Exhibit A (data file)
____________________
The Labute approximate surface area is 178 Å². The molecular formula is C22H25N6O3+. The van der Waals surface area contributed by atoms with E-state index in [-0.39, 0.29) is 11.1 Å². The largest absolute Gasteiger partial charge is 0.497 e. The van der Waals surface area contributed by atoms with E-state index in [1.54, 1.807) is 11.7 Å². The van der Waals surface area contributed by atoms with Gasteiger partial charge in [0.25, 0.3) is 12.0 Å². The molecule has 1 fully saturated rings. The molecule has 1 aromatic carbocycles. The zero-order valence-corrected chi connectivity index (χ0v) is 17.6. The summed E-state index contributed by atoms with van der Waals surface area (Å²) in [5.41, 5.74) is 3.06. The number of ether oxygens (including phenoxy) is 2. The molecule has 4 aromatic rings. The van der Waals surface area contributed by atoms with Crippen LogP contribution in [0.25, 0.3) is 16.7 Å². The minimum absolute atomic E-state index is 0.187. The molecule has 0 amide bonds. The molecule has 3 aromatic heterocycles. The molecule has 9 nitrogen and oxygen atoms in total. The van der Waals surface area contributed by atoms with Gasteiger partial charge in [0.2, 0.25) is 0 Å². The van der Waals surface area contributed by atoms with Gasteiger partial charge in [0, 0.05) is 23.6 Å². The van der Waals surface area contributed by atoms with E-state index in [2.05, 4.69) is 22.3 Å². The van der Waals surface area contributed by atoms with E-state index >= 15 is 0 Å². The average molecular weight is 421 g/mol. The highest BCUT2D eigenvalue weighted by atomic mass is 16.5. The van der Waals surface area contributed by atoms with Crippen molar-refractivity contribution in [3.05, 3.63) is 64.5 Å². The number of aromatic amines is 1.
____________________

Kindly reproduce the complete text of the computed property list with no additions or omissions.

The Labute approximate surface area is 178 Å². The molecular formula is C22H25N6O3+. The van der Waals surface area contributed by atoms with E-state index in [-0.39, 0.29) is 11.1 Å². The largest absolute Gasteiger partial charge is 0.497 e. The van der Waals surface area contributed by atoms with E-state index in [1.54, 1.807) is 11.7 Å². The van der Waals surface area contributed by atoms with Gasteiger partial charge in [0.25, 0.3) is 12.0 Å². The molecule has 1 fully saturated rings. The molecule has 1 aromatic carbocycles. The zero-order valence-corrected chi connectivity index (χ0v) is 17.6. The summed E-state index contributed by atoms with van der Waals surface area (Å²) in [5.41, 5.74) is 3.06. The number of ether oxygens (including phenoxy) is 2. The molecule has 4 aromatic rings. The van der Waals surface area contributed by atoms with Crippen LogP contribution in [0.25, 0.3) is 16.7 Å². The minimum absolute atomic E-state index is 0.187. The molecule has 0 amide bonds. The molecule has 3 aromatic heterocycles. The molecule has 9 nitrogen and oxygen atoms in total. The van der Waals surface area contributed by atoms with Gasteiger partial charge in [0.2, 0.25) is 0 Å². The van der Waals surface area contributed by atoms with Gasteiger partial charge in [0, 0.05) is 23.6 Å². The van der Waals surface area contributed by atoms with E-state index in [2.05, 4.69) is 22.3 Å². The van der Waals surface area contributed by atoms with E-state index >= 15 is 0 Å². The average molecular weight is 421 g/mol. The highest BCUT2D eigenvalue weighted by atomic mass is 16.5. The van der Waals surface area contributed by atoms with Crippen molar-refractivity contribution in [3.05, 3.63) is 64.5 Å². The number of aromatic amines is 1.